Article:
Tell them she’s anxious. Yet how to describe nothingness? She tried once, didn’t she, to a military doctor who looked as young as her husband had been. What could he understand? In the end he said bad things happen to everyone as if she didn’t know that. It wearies her to correct and explain what feels beyond language. At home she’ll be alone. Bobby’s sleeping at Dina’s. She’ll undress, wrap herself in the old robe, maybe flip through a magazine or sit looking out the window. The anxiety will lift, her mood will change. It always has.
Slowly, they follow the dimming cone of headlight toward the wind-driven sound of breaking waves.
“Rosalyn, you do know how to needle Murray. Your warnings about keeping up such a big house . . .” Mila begins, her tone more joyful than critical.
“He expects Sylvie to be his maid, his cook, god knows what else. In Murray’s eyes, that’s what a wife’s for. Anyway, he kind of enjoys my defiance. I certainly do,” Rosalyn muses.
Ava steps gingerly over pockets of sand, careful not to trip. It must be nearly midnight. If the tow truck arrives here in thirty minutes it’ll be an hour getting home, another half-hour to drop off her friends. She’s due at the diner by five. She doesn’t mind leav- ing home before dawn, the houses still dark, no cars or people, the world silent, and she there to witness the morning.
“Nick and Bruce are stuck working the diner all night,” Rosalyn says, reading her thoughts as she often does. “Bruce isn’t going to be that helpful. There’s another man whose wife I wouldn’t want to be.”
“Shelly’s a strong woman. They’ll get through this,” Mila counters. Ava’s reminded of Shelly’s early morning calls to the diner. The flat, powerful voice tinged with irritation as if the person listening were at fault and not Bruce’s lateness.
“I’m sure Nick’s happy not to go to Murray’s housewarming. I could’ve done without it,” Rosalyn admits.
“Then why go?” Mila whips a hat from her pocket, tugging it low over her thick, reddish hair. Only her small, determined face peeks out, which doesn’t look much older than her daughter’s.
“Because we three rarely get a chance to play . . .”
“I wouldn’t call it a fun party,” Ava mumbles, watching Rosalyn trek easily over the sand in heeled boots.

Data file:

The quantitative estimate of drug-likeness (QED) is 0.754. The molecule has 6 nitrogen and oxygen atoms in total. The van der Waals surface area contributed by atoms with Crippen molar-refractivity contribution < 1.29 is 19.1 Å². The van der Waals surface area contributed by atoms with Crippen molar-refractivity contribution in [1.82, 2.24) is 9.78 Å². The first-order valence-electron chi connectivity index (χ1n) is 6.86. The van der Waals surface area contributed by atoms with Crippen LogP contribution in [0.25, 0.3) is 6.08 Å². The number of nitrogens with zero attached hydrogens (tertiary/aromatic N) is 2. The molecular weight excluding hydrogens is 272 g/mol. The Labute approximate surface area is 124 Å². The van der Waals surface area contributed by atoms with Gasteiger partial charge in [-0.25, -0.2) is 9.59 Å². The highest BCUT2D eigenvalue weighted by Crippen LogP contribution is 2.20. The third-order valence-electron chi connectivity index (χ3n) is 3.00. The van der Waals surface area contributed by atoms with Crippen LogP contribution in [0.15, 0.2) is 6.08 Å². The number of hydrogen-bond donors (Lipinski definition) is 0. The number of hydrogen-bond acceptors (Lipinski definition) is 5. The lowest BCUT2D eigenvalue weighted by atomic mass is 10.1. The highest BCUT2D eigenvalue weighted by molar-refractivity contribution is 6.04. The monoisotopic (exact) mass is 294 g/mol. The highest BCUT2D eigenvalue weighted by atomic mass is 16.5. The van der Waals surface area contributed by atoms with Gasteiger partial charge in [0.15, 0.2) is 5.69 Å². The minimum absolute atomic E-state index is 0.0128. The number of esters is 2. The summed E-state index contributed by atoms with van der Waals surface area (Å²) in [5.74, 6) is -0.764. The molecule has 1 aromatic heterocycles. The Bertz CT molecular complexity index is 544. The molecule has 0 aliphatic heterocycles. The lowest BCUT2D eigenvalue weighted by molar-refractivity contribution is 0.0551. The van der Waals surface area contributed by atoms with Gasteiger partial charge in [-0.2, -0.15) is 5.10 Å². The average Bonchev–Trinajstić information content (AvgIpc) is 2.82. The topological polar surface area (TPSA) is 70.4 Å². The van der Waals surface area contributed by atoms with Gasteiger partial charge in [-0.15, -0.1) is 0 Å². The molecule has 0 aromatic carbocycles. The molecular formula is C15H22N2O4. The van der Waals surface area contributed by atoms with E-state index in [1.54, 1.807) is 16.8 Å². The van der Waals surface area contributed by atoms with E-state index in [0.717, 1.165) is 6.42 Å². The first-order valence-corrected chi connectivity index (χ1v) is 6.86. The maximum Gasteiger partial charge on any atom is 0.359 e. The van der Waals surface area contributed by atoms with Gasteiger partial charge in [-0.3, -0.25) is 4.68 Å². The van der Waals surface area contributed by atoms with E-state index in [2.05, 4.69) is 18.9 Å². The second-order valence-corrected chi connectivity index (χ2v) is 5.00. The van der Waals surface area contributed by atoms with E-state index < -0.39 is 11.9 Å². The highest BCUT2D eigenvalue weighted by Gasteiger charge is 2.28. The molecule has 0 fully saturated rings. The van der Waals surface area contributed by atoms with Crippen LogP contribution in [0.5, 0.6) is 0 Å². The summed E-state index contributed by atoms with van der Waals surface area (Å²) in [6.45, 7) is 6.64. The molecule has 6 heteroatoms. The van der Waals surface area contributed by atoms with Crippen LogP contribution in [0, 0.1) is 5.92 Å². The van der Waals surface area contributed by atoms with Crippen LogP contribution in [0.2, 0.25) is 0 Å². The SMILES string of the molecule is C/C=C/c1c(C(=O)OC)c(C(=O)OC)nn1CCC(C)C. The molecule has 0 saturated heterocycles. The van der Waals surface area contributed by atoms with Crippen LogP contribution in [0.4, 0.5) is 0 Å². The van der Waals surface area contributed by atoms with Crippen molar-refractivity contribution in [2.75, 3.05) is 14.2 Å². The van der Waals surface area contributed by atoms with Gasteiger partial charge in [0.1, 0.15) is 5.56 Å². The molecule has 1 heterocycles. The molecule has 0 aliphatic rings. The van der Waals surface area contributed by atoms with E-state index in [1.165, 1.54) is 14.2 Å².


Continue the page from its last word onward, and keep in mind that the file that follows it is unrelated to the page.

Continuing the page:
“Ava, what’s going on with you?” Mila’s coal-dark eyes try to read her.
“The joyous occasion lasted too long, that monster TV running the same awful war video over and over. And the things people come out with would drive anyone crazy.” The words come quickly but suddenly have little meaning.
“The TV was a bit much, but after a while I didn’t notice.” Rosalyn can do that, shrug off what she considers unimportant, something she wishes she could do.
“Except for a few of Sylvie’s friends, we were the only ones Mur- ray knew to invite. How depressing is that?” Mila sounds gleeful.
“He’s a lousy host, lousy boss, and he’ll be a lousy husband, too,” Rosalyn declares as if she’d never said as much before.
“Are you maligning the man whose money helped buy your condo?” Mila teases.
“Not on Murray’s salary.”
“Then whose?” Mila asks.
Rosalyn hesitates. “Oh . . . previous, more lucrative jobs. Besides, I’m quite frugal.” She’s not, but neither of them says so.
“Murray has so much,” Mila says.
“Is there something you need?” Rosalyn wants to know.
“Cash. Not stocks, bonds, or plastic. Twenties and fifties, this thick.” Mila holds her fingers inches apart.
“Money for what?” Rosalyn asks.
“Know how much a pair of Darla’s boots cost?”
“What do you want for yourself ?” Rosalyn persists. “A lot of things.”
“Is this a quiz?”
“If I had lots of money, I wouldn’t waste it on a big house. I’d stop working.”
“And do what?” Ava asks, faintly alarmed.
“Oh, this and that,” Mila’s voice drifts off the way it does when questions become too specific.
Ava too frets about money; but such worries are personal. Shapely clouds move across the sky, obscuring the stars, darkening the space around them even more. It reminds her of another night at the beach. She and her husband-to-be wrapped in each other’s arms, the cold wind howling; how they laughed. Nothing could touch them, not wind, cold, or anything out there. It was years ago, when she assumed pleasure was her due.
“Ava?” Rosalyn tugs her arm. “I’m talking to you.”
“What?” her voice low. The wind whistles past her frozen ears, the thrashing water close too close.
“I said unlike Mila, I don’t mind being a waitress. Do you?” “I’m grateful for the work.” It’s the closest to the truth she can trust just now. Being busy, moving resolutely, hurrying to get a task done suits her, may even bring her somewhere better faster.
“Sylvie left her job, and why not? Murray isn’t as stingy with her as he is with us,” Mila says.